Neil Shea Reply:

    Right

    Roland Reply:

    What makes you think that the Key System cannot be resurrected? Has it ever occurred to you that tunneling across the Bay is a lot easier than tunneling across Pacheco Pass?

    synonymouse Reply:

    There is no Key System in Manhattan – therefore not acceptable or permitted by SPUR-MTC-Heminger-Lee et al.

    Aarond Reply:

    If SF/Alameda are going to build tunnels then LRT is #3 behind BART tubes and maybe a Caltrain tube (but only if they’re able to get state money for it, and finish the DTX).

    Even then, most of the problems are local: Berkeley and Oakland residents do not want the Key back otherwise ACT would have voted to provide it. Even if they did, building it would be a huge slog because people would have to move their fences back and streets would need lanes removed. Also, Oakland is not interested in making a hub for it, especially when they won’t fix the mess that is West Embarcadero.

    I’d love to be proven wrong, though.

    Ted K. Reply:

    The Coliseum stations for Amtrak and BART may not be integrated but they are linked with a pedestrian bridge that crosses the tracks to the Oakland Coliseum and San Leandro Blvd./St. to the BART station.

    https://www.amtrak.com/servlet/ContentServer?pagename=am/am2Station/Station_Page&code=OAC

  9. Trentbridge
    Oct 28th, 2016 at 05:56
    #9

    Since we are all now buying online, I can see a Amazon hyperloop in the future – three feet diameter – shuttle craft of parcels – sending orders from distribution centers to population centers – say thirty miles or so. Look – freight doesn’t complain and – if things go wrong – doesn’t sue for personal injury…

    EJ Reply:

    Well there’s the Alameda-Weehawken burrito tunnel:

    http://idlewords.com/2007/04/the_alameda_weehawken_burrito_tunnel.htm

    Roland Reply:

    Another gravy-ty train, yes!!!! Think of the par-tay and the J-O-B-S!!!

    adirondacker12800 Reply:

    Freight doesn’t care and can be put on a self driving delivery van that telephones you to come out and get the parcel.

    Bahnfreund Reply:

    Well the real revolution is never new technology but a wider spread of old technology.

    For example railroads have existed for a long time, but a railroad link that serves both China and its markets in Europe is a big deal…

    A Hyperloop in Frisco harbor is not.

    Danny Reply:

    Amazon Prime’s one-hour delivery is done by–people on bicycles

    Aarond Reply:

    Amazon would sooner buy their own fleet of aircraft:

    http://www.seattletimes.com/business/boeing-aerospace/amazon-to-lease-20-boeing-767s-for-its-own-air-cargo-network/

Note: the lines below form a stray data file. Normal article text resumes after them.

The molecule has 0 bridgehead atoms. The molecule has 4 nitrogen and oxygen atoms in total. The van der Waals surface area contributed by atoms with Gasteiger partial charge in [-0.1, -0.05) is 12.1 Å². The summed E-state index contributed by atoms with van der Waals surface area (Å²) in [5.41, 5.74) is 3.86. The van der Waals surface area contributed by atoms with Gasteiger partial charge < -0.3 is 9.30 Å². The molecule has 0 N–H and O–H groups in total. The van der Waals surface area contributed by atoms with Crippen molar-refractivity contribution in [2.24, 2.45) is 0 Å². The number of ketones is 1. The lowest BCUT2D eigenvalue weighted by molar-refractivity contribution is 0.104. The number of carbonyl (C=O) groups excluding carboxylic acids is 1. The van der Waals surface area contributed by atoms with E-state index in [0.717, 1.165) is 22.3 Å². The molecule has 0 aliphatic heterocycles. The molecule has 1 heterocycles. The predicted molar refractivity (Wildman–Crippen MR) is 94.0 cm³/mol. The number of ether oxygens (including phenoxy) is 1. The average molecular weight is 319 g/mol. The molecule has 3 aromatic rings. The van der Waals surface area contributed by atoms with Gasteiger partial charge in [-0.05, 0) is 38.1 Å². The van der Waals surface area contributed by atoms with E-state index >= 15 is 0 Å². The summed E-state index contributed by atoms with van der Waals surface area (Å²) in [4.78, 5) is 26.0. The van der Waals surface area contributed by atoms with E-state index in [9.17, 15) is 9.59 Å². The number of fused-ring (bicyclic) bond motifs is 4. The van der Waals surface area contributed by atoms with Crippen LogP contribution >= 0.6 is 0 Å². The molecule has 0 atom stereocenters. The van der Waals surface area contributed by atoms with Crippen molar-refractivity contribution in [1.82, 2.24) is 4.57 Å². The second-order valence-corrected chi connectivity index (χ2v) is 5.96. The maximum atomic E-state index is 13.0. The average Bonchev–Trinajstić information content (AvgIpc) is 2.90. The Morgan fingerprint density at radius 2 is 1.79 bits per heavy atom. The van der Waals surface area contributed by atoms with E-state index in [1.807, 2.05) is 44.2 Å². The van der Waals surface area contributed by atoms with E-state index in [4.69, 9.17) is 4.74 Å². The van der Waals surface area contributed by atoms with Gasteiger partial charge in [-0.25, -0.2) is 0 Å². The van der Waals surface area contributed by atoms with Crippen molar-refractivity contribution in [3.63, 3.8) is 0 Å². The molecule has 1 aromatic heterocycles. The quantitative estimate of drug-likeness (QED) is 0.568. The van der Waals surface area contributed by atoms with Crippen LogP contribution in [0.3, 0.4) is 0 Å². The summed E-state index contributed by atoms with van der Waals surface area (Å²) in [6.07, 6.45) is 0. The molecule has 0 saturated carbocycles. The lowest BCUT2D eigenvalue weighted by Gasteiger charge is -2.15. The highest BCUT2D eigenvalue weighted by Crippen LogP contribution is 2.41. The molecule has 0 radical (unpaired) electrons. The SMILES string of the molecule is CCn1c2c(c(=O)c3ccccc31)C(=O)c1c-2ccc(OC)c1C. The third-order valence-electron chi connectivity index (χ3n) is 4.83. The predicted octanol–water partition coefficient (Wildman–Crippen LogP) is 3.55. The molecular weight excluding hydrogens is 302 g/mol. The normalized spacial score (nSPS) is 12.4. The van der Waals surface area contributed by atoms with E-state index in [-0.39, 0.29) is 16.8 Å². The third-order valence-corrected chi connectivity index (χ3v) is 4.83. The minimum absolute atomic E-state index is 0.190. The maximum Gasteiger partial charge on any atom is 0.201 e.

10. morris brown
    Oct 28th, 2016 at 06:23
    #10

    Fox and Hounds: Notes on the Milken Institute’s California Summit

    From this article on Hyperloop:

    Hyperloop

    Bruce Upbin of Hyperloop One said the first hyperloop events will happen soon, in a few years and the focus is on moving cargo. He presented a proposal for developing a hyperloop pipe along the Alameda Corridor from the Long Beach port to speed cargo deliver and free the highways of trucks.

    One interesting note: He said forget about a hyperloop track to carry passengers from Los Angeles to San Francisco. When Elon Musk proposed the hyperloop, it was suggested the fast moving vehicle could put the high-speed rail out of business. Upbin said there was too much politics involved to consider that route.

    Do you suppose that the governor, who considers the high speed rail a major legacy project, might have reminded Elon Musk of the generous state subsidies for some of Musk’s other California endeavors?

    EJ Reply:

    “We totally could have made it work, guys, I swear! There was just too much politics!”

    Aarond Reply:

    It’s hilarious. They realized that trying to compete with HSR will just cause people to view HSR favorably, so now they’re trying to claim they can do freight. I wonder what makes these people think (assuming they do) they will be able to take on the truckers, Class 1s, all three major parcel delivery services and the USPS.

    I mean I get everyone is drinking the silly cone valley kool aide, but this is still a huge stretch.

    synonymouse Reply:

    Jerry drank the Antelope Valley Kool-aid some time back.

    Danny Reply:

    the real issue isn’t that Musk is on the public teat, but that he bites it
    this happens a lot in the tech world–Washington does all the work for them, the Bay Area then screams that it did it all on its own

  11. Roland
    Oct 28th, 2016 at 10:13
    #11
  12. Alon Levy
    Oct 30th, 2016 at 09:59
    #12

    There’s a project in the UAE that might actually happen (translation: the UAE can splurge because it doesn’t have citizens who pay taxes, it has subjects). Cost is $60 million per km after PPP adjustment, in easy terrain, so around twice what California HSR is in the Central Valley and three times what the cheaper tunnel-free HSR lines here get.

    Danny Reply:

    that’s what they were promising for monorail before they started actually building it; then monorail got more and more and more expensive

    Bahnfreund Reply:

    If they can’t get it build in an oil monarchy where political opposition does not exist and money is of no concern, they cannot get it build anywhere.

    Danny Reply:

    they’re techno-utopians: the failure will only be further proof that there’s an all-pervading conspiracy against the technology
    that’s why I mentioned that “some people spend their lives polluting messageboards with liquid-fluoride thorium reactors”: they seriously think that, precisely because it was never built during a time when literally any nuclear program could get funding, it’ll be forever safe and clean and give us infinite energy